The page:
Regarding biological therapy, based on the mechanism of action, it is divided into: T lymphocyte modulating agents (alefacept, efalizumab), TNF-α inhibitors (infliximab, adalimumab, etanercept), IL-12/IL-23 inhibitors (ustekinumab, briakinumab, guselkumab, risankizumab), and IL-17A inhibitors (ixekizumab, secukinumab) (1). The use of biological therapy significantly reduces inflammatory activity in psoriasis, this being demonstrated in various studies by measuring inflammation markers CRP, ESR and fibrinogen (28). It has recently been shown that biologic therapy prevents the formation and even reduces the growth of atheroma plaque (23,29,30). Previous findings showed that patients treated with TNF-α inhibitors had a lower risk of developing major cardiovascular events than those treated with Methotrexate (31). The analysis of a group of US patients who underwent phototherapy vs. TNF-α inhibitors (adalimumab, etanercept, infliximab) showed that those receiving biologic treatment had significantly fewer cardiovascular events (myocardial infarction, stroke/transient ischemic attack, unstable angina) (32). Different atherosclerosis-associated biomarkers (E-selectin, IL-22, hsCRP) have been shown to drop significantly after a 12-week therapy with adalimumab (33). However, it is contraindicated in patients with moderate and severe heart failure (NYHA III/IV class) (14,34). TNF-α inhibitors improve endothelial function and decrease the risk of myocardial infarction (14). Etanercept is shown to improve insulin resistance and reduce the CRP, therefore having beneficial effect on vascular function (27). Different studies suggest that the use of ustekinumab, an IL-12/IL-23 inhibitor, may lower cardiovascular events (35). However, a recent study showed an association with acute coronary syndrome and stroke within the first 6 months of treatment initiation among patients at high cardiovascular risk, thus requiring caution when choosing this treatment for these patients (36). The incidence of atrial fibrillation and major cardiovascular events in patients diagnosed with psoriasis or psoriatic arthritis treated with TNF inhibitors vs. ustekinumab was examined and no significant differences were observed (37). A study on psoriatic patients undergoing secukinumab (IL-17A inhibitor) treatment, during a 52-week monitoring period reported one cardiovascular event in the placebo group vs. 15 arterial atherothrombotic events and one cardiovascular death in the secukinumab-treated group (38). Further comparative studies are needed between different biologic therapies on different types of psoriasis patients in order to establish a clear relationship and an optimal therapeutic approach. Current guidelines regarding the approach of psoriasis patients with cardiovascular comorbidities recommend choosing IL-17 inhibitors, IL-23 inhibitors and ustekinumab and avoiding the TNF inhibitors in NYHA class III/IV cardiac failure patients (an echocardiogram may be used in order to evaluate the ejection fraction; an ejection fraction <50% contraindicates the use of TNFi) (39,40).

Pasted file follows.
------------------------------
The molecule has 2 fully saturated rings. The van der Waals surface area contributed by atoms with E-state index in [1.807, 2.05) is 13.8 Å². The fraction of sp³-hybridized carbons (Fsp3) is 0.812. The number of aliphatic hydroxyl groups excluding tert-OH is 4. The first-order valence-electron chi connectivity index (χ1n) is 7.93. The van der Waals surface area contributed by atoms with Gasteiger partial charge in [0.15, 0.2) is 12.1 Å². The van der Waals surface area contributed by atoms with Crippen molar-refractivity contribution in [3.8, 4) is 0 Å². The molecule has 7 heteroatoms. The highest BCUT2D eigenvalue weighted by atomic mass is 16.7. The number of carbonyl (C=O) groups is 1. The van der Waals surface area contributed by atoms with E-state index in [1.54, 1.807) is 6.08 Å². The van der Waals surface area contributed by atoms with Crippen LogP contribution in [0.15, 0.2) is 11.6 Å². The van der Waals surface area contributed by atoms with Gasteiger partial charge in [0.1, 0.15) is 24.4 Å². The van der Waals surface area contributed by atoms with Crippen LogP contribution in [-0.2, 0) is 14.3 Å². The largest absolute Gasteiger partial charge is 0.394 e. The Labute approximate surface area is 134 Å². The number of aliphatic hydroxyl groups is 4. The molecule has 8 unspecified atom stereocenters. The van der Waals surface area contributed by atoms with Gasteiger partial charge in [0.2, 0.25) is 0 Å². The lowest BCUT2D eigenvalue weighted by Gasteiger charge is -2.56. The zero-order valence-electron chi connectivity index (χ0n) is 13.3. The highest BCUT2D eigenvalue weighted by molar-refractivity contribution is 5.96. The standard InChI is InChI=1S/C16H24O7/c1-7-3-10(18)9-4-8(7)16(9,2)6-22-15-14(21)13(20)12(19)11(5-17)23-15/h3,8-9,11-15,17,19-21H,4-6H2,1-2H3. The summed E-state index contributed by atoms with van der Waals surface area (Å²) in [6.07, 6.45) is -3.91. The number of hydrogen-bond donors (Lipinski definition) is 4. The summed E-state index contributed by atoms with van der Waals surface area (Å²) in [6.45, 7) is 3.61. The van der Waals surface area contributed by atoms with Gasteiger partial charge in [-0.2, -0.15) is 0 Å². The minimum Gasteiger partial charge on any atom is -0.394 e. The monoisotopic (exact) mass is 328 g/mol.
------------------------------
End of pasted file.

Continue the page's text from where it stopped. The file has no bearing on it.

8. Conclusions